In 2007, Maria Sprow took over as Managing Editor when Lewis took the role of Communication Director under the leadership of Executive Director Karen Norris. Not long after, the technology of digital printing caught up with the desire to print the magazine full-color throughout. This gave the designers and editors the ability to use stunning photography and color graphics to illustrate the stories they told.

The magazine began its online presence in 2013.

In 2014, Anna McGarity took over as Managing Editor. The magazine staff includes graphic designer Ben Chomiak and TAC Communication Specialists, who also act as lead writers. The team strives to uphold the quality and integrity of County, with the sole purpose to provide essential information to county officials and their staffs while also telling the stories of the people and places that make up the uniqueness of Texas counties.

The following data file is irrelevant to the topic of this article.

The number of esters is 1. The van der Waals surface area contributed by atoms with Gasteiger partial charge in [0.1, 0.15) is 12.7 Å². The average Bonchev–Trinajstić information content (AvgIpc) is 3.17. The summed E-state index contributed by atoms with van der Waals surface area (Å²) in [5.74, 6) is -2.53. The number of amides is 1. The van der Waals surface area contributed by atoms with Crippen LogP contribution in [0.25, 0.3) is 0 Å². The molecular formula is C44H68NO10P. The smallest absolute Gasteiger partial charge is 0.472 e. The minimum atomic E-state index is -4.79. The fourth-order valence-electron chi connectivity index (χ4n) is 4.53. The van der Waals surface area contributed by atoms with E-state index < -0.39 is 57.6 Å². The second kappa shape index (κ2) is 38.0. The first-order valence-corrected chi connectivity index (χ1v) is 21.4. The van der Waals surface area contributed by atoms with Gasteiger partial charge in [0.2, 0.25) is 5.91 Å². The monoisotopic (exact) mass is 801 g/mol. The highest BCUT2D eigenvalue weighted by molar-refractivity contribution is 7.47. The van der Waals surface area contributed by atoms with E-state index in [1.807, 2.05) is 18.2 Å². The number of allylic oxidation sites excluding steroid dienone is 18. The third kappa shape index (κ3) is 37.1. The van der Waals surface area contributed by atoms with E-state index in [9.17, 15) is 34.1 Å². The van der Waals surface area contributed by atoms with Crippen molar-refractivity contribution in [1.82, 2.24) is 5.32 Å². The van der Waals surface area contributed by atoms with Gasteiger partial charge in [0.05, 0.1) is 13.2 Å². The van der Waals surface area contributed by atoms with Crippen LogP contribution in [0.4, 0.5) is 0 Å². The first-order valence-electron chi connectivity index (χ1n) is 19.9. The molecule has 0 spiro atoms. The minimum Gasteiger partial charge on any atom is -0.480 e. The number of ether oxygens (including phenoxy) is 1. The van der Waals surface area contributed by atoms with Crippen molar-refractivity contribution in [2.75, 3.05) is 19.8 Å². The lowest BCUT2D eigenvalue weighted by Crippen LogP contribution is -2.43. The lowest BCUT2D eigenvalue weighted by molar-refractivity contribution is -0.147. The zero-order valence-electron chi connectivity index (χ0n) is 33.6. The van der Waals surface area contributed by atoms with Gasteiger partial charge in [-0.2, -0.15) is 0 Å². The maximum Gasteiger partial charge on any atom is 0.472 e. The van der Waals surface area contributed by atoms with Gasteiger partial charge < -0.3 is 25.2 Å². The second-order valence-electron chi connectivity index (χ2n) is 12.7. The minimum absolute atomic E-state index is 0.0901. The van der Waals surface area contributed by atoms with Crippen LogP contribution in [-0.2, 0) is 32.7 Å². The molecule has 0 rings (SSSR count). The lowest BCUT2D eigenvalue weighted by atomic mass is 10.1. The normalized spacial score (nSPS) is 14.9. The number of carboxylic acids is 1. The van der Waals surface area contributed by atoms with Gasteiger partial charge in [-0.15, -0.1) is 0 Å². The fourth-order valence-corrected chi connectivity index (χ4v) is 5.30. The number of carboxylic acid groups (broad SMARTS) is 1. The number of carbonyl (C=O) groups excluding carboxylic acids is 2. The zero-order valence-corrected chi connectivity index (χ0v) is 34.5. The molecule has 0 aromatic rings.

“As we venture into the next 50 years at TAC, County magazine remains a crucial medium for us to push information out to our members and to help ensure we are fulfilling our mission as an organization,” said Redford.